Read The Tempest Online

Authors: James Lilliefors

The Tempest

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Dedication

For Janet

 

Epigraph

And the wind ceased and there was a great calm.

—­
M
ARK 4:39

 

Prologue

Spring

M
iracles. What can I tell you? In a skeptical world, if a real miracle occurred, it wouldn't even make the evening news. Who would believe it? This one, though, will be different. This one, the skeptics won't be able to explain. ­People will want to see for themselves; they'll line up around the block to have a look. That's what we need to talk about.”

Walter Kepler watched his attorney's own skepticism harden slightly as he waited on the details of Kepler's plan. Jacob Weber was used to this, to Kepler's Barnum-­like enthusiasm as he introduced a new idea. Weber had precise, dark eyes, a narrow face, bristly white hair cut close to the scalp. Seen from behind, he could appear as small and fragile as a child. But he also possessed that rarest of human qualities—­consistent good judgment: unerringly good, in Kepler's estimation.

As presented, Kepler's plan consisted of three parts: A sells a painting to B; B sells the painting to C; and C (who was Kepler) uses the painting to bring about a “miracle.” The first two parts of the plan he would handle himself, with the assistance of Nicholas Champlain and, of course, Belasco. It was for the third part that he needed Jacob Weber's help—­needed his judgment, and, ultimately, his skills as a negotiator.

Kepler had been formulating versions of this plan in his head since he was a boy, trailing his father through the great art museums of the Northeast and Europe, stopping to stare at some painting or sculpture that, his father insisted, was not only an important work but also a masterpiece. With time, Kepler had learned to tell the difference, to understand why certain paintings—­like certain ­people, and ideas—­held greater intrinsic value than others. He had spent much of his adult life refining that understanding, through the storms of sudden wealth, divorce, and the more mundane trials of daily living.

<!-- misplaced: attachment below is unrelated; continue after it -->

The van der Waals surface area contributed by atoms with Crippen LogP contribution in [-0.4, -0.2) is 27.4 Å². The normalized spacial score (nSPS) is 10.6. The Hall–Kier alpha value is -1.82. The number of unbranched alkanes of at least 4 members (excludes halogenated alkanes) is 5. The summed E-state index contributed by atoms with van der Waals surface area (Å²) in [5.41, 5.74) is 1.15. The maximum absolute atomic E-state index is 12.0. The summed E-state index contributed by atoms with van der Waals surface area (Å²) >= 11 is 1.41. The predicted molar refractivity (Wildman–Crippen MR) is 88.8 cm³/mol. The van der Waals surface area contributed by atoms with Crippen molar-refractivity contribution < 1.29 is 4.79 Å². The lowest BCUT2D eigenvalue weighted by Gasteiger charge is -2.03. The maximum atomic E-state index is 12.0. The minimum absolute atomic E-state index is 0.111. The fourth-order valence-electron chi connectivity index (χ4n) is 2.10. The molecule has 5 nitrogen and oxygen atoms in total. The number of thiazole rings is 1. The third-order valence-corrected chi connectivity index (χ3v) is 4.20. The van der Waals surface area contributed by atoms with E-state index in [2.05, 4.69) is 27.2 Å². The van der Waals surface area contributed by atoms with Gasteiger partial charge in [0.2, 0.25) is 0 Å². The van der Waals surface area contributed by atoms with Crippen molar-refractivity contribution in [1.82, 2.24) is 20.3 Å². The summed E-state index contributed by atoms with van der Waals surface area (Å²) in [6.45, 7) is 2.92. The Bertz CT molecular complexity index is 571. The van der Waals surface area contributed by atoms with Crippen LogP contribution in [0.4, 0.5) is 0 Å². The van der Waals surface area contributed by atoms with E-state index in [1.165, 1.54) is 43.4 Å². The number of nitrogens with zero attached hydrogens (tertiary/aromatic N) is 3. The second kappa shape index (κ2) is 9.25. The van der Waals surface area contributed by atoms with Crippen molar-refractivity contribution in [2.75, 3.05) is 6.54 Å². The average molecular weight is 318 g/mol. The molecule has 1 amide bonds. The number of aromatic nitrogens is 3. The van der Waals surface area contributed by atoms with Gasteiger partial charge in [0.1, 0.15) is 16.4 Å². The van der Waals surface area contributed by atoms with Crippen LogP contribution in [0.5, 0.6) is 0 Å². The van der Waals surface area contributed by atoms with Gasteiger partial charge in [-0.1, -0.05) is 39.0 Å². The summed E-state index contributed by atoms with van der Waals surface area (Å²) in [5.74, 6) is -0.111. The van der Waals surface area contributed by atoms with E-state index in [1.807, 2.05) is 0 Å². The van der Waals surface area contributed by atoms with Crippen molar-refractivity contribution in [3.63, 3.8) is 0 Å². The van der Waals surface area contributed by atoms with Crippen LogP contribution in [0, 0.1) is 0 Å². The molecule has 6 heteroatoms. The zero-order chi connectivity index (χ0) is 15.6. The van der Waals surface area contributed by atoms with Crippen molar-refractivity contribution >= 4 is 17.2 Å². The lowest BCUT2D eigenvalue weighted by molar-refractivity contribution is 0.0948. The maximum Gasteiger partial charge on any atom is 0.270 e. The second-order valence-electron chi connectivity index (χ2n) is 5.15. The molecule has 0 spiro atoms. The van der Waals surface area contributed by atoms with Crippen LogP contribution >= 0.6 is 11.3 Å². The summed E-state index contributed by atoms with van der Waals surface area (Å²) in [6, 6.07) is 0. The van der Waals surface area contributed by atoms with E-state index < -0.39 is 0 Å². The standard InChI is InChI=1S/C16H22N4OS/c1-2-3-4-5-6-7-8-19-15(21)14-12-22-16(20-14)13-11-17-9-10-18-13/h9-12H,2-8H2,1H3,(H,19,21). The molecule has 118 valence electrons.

When he finished telling Weber his plan, Kepler turned the conversation to the painting. He watched Weber's face flush with a new interest as he described the masterpiece that had dominated his thoughts for the past three weeks, ever since he'd ascertained that it was the real thing.
The Tempest
. Fourteen men trapped on a boat. Each responds differently to a life-­threatening storm: one trying valiantly to fix the main sail, another cowering in terror from the waves, one calmly steering the rudder. Fourteen men, fourteen reactions. Kepler imagined how his attorney would react once the waters began to churn in another several months.

Then Kepler sat back and let Jacob Weber voice his concerns. They were much as he had expected—­candid, well-­reasoned, occasionally surprising. Kepler managed to fend off most; those he couldn't, he stored away.

“So what are we looking at?” his attorney asked. “When would it need to happen?”

Kepler glanced at Weber's right hand, absently tracing the stem of the coffee cup. It was a pleasant April morning, the Bay shivering with whitecaps.

“Late summer,” he said. “August, I'm thinking.”

His attorney thought about that, showing no expression. Calculating how the plan would interrupt and impact his own life, no doubt. Jacob Weber finally closed and opened his eyes. He nodded. “It's doable,” he said. After a thoughtful pause, he added, “Actually, I kind of like it.”

Weber's response would have sounded lukewarm to an outsider. To Kepler, it was a hearty endorsement. In fact, he had never known Jacob Weber to be quite so enthusiastic about one of his ideas. All in all, it was a very good start.

 

PART 1

Deadly Bluff

A painting is complete when it has the shadows of a god.

—­Rembrandt van Rijn

Summer is only the unfulfilled promise of spring, a charlatan

in place of the warm balmy nights I dream of in April.

—­F. Scott Fitzgerald,
This Side of Paradise

 

Chapter One

N
ot all mysteries are meant to be solved, and Susan Champlain, it seemed, would be one of those that wasn't—­an unknowable visitor who came in like the heat of summer, left impressions as tangible as sunburns, and then slipped away into the cooler air of September.

That was how Luke Bowers figured it, anyway.

But on the afternoon of July 30, the fifth Tuesday of the year's warmest month, the mystery of Susan Champlain became more complicated. And the next day, it turned deadly.

Susan Champlain was one of the summer people, who came to Tidewater County for its informality, for the boating, the steamed crabs, the long breezy evenings. The summer people were part of the transformation that Tidewater went through every June, when the quieter instruments of its nature—the wash of wind through the marsh grasses, the clangs of harbor buoys, the honks of Canada geese—gave way to the cacophony of tourism. Summer ­people tended to come in two varieties—the regulars, who owned vacation homes or condos, and the short-­termers, who visited for a week or a weekend, some just for the day.